In addition to the Detroit Institute of Music Education's (DIME) series of courses and summer camps, the downtown conservatory recently announced 'Mix Sessions 101', taught by local DJ Stacey "Hotwaxx" Hale.
From inside the walls of DIME’s quaint ‘acoustic room’, Metro Times spoke with DIME’s Paul Schauert, Ron Johnson, and “Hotwaxx” Hale herself.
Regarding the course as a whole, Hale gave us an overview of the curriculum.
“We’ll be covering the history of DJing, along with rhythm, pulse, time signature, tempos, and beats per minute. We’ll also cover song structure, phrase and breaks, equipment set up, signal flow, blending two tracks. I’m having a q and a session as well, and live mixing with hand clapping, dropping on the one and two, mixing by ear, mixing by clock, mixing in key, constructing a rehearsal set, mixing with turntables and CDJ, and block mixing will be covered. We will provide all necessary equipment except for a laptop”
Along with this, DJing program Serato will be used to explore electronic composition.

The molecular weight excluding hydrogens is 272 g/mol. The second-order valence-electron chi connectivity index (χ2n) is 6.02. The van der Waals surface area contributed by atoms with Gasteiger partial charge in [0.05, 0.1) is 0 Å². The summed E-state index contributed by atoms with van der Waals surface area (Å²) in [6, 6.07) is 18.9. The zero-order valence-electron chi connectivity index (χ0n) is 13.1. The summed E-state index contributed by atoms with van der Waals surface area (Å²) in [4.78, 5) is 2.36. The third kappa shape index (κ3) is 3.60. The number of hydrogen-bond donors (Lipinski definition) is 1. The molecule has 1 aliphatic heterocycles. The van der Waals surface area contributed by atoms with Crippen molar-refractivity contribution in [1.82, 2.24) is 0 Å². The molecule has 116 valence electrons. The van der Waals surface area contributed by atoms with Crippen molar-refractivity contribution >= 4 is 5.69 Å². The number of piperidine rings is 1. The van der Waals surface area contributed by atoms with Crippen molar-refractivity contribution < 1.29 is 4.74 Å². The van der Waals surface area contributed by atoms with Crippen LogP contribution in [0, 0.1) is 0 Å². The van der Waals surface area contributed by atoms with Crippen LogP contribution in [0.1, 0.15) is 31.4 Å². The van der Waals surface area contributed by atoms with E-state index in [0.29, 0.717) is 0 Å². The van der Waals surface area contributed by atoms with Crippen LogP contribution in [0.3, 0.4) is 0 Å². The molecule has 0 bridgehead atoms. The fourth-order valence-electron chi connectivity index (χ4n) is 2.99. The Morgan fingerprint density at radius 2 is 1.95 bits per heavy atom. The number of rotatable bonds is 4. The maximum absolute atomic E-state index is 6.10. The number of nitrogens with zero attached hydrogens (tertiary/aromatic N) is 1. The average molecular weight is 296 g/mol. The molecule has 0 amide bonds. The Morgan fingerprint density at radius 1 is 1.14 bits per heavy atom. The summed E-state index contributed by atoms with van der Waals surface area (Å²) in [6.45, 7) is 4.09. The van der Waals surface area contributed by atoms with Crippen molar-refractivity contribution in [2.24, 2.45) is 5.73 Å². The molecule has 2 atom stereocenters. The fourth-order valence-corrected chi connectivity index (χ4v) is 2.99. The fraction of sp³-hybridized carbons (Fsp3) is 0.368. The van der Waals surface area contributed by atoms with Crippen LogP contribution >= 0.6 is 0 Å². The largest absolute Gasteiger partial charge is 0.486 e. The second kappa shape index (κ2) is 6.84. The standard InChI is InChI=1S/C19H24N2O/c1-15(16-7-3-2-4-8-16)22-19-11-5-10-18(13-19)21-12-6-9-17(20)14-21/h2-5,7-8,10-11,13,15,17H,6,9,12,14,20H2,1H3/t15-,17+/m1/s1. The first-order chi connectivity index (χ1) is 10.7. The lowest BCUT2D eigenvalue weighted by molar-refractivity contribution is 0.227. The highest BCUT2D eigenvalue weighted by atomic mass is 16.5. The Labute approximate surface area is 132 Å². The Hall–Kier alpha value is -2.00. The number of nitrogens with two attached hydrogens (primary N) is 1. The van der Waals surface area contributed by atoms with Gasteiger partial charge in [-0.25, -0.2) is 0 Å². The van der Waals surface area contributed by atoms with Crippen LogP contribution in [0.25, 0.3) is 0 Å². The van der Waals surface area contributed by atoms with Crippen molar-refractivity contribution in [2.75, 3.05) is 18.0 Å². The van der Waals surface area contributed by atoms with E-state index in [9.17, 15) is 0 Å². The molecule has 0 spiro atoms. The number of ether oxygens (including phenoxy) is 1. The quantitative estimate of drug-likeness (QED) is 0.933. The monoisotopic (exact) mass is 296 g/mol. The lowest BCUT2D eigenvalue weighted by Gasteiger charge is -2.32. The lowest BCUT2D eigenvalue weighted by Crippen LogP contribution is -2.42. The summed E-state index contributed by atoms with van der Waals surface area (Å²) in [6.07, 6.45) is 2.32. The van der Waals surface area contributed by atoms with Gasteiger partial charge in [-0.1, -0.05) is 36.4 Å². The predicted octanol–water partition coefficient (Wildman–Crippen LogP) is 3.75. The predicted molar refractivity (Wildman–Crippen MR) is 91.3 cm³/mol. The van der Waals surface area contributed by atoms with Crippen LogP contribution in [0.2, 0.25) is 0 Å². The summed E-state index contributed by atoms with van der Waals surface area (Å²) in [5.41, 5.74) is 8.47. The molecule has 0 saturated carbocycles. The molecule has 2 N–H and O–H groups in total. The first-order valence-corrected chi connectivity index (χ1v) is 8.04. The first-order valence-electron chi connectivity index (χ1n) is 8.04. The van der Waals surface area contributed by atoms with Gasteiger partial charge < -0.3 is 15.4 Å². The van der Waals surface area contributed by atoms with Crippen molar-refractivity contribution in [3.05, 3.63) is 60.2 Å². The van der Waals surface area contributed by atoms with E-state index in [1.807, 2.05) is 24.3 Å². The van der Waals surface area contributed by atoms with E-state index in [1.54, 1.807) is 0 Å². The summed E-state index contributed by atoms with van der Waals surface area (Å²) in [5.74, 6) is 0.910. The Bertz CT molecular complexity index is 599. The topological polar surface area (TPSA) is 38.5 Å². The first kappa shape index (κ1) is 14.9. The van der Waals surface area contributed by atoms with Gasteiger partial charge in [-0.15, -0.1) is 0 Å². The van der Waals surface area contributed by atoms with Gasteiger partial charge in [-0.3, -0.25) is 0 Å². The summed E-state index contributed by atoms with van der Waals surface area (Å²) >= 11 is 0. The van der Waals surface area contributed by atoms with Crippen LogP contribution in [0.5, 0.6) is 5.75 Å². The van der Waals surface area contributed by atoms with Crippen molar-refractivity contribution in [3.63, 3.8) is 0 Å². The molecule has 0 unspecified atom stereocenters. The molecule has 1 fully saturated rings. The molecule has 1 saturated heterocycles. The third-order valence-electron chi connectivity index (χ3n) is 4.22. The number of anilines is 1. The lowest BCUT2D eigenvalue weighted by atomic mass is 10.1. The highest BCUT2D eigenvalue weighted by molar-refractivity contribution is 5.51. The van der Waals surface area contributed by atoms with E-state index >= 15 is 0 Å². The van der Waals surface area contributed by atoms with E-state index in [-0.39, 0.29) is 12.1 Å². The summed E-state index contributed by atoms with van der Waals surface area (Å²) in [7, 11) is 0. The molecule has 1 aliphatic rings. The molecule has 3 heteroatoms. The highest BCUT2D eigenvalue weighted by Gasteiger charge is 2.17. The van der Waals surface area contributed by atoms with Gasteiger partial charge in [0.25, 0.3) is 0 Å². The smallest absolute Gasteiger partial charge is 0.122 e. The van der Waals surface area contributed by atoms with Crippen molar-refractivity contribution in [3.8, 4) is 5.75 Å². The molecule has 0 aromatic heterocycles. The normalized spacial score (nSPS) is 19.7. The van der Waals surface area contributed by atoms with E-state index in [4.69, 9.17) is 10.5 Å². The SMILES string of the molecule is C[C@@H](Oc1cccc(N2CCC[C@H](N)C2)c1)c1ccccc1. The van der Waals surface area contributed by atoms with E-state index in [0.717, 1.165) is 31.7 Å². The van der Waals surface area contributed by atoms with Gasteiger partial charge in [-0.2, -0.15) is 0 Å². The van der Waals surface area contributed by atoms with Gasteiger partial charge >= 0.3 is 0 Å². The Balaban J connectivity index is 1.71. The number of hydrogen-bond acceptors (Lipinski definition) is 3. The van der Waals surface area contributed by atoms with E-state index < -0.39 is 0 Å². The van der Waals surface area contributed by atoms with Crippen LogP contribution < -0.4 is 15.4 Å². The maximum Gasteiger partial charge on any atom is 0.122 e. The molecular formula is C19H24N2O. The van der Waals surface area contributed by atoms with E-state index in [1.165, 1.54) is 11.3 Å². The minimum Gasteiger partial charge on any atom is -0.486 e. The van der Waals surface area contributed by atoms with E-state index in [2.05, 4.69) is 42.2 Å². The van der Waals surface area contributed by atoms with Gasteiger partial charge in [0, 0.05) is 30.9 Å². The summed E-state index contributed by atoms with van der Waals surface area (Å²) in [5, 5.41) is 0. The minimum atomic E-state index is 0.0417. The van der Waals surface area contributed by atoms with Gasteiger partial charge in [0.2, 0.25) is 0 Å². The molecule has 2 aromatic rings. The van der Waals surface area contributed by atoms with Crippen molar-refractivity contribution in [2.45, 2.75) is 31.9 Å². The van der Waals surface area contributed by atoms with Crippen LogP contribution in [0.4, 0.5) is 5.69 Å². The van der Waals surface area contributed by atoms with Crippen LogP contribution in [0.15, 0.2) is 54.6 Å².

Hale believes her role as a Detroit DJ veteran yields her the expertise to teach the next generation.
“I’ve gained so much knowledge over my 30 plus years of Djing, and I’ve always wanted to be a teacher. For a while, I wanted to teach math, but destiny has turned me into being able to teach DJing, so since that’s always been a passion of mine, I feel like the best thing to do for my life is to pass the knowledge I have on to someone else.”
Recounting her earliest beginnings in the electronic mixing field, Hale reminisces.
“The first time I walked into the Chessmate and heard a couple of DJs mixing. I already had the concept in my mind, but there was no such thing at the time, and when I finally heard it take place, I made my way to see what they used to make the mix, and I saw two turntables and a mixer, and I went to a store and bought them, and the rest is history.”
On the subject of what students should expect to take from the course, “Hotwaxx” states, “They should expect to get a sense of wanting to express themselves, my message is not going to be my type of music, it’s going to be what’s inside the person, and wanting to express it and pass it on to other people to make them feel happy to go off into the area which they choose to because as a DJ, you become other things as well, and I want to expose them to that. I want them to take their passion, go forwards, and never stop.”
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